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October 11, 2019

Dave Martinez

St. Louis, Missouri - pregame 1

THE MODERATOR: Questions, please.

Q. Obviously lots of open jobs. What does it mean to you to be an inspiration to other Latino managers, managerial candidates who aspire to be at the big league level?
DAVE MARTINEZ: I think it's awesome. But for me I think that these guys that are getting mentioned it's based on merit and what they bring to the table. A lot of these guys have played the game for a long time, they understand the game, and I think they're going to be great managers one day.

Q. With Daniel not being here today can you walk us through the conversation you had with him, the decision process, maybe how the whole thing went with his wife?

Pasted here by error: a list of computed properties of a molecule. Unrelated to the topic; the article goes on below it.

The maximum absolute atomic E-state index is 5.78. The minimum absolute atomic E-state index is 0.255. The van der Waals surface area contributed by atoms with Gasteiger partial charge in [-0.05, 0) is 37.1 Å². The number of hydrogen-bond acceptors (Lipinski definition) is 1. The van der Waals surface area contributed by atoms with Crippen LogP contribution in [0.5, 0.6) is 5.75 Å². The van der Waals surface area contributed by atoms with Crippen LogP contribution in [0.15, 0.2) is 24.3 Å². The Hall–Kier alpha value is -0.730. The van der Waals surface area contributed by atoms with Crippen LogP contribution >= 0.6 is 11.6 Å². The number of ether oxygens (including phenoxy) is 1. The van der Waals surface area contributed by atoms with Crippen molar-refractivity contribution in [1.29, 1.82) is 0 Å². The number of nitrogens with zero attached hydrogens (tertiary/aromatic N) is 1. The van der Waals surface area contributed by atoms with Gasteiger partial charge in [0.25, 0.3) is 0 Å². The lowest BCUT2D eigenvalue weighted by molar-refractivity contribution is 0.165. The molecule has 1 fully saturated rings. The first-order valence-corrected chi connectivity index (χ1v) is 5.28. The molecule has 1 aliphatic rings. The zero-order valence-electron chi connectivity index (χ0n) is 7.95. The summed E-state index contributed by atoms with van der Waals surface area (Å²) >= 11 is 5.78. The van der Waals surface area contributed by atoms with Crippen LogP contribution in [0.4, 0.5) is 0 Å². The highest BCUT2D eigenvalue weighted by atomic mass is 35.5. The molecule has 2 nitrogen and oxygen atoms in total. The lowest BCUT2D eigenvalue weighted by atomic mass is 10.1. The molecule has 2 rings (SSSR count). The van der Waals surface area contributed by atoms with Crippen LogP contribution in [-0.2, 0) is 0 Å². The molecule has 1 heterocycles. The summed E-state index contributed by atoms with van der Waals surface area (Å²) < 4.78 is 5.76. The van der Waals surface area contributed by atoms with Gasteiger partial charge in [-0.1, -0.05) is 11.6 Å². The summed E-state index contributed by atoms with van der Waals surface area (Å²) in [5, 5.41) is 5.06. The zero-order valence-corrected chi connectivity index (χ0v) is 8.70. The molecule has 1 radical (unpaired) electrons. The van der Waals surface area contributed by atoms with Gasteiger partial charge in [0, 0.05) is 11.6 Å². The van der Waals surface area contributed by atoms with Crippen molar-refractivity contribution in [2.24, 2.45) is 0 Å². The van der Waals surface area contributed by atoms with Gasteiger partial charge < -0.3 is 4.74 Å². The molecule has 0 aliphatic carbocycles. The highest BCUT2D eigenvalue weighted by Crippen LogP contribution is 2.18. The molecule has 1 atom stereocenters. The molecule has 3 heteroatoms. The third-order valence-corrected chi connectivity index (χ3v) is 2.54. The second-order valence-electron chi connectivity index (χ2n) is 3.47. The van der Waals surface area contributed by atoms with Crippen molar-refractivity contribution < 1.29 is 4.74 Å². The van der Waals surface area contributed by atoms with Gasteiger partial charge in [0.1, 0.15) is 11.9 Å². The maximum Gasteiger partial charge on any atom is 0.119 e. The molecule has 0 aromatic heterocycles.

DAVE MARTINEZ: Yeah, I talked to him -- well, I tried to talk to him earlier this morning to see what was going on. Didn't hear back from him. Apparently the baby didn't want to come out until later on this morning. So everything's fine, he had a little girl, congratulate him and his wife. But we're going to miss him today, he's going to try to get back here possibly tomorrow. But for me I told him I said, hey, family's always first. I mean, I get it, I understand. The timing didn't work out like we thought, baby wasn't ready to come out. So we get him back when we get him back.

Q. The decision to put Elias on the roster over Strickland and what have you seen from Elias and how confident are you in using him in some of these late game or lefty matchups?
DAVE MARTINEZ: Yeah, I watched him throw a couple bullpens, a couple sides, and he threw the ball really well, I mean really well. He gives us another lefty in the bullpen, which is kind of nice. And, yeah, he'll be used. Remember, he's a guy that, not only against lefties but he's had pretty good success against right-handed hitters as well in his career, so I like having another lefty in the bullpen.

Q. What's the update on Suzuki and Robles and any concern about possibly being shorthanded in terms of healthy players tonight?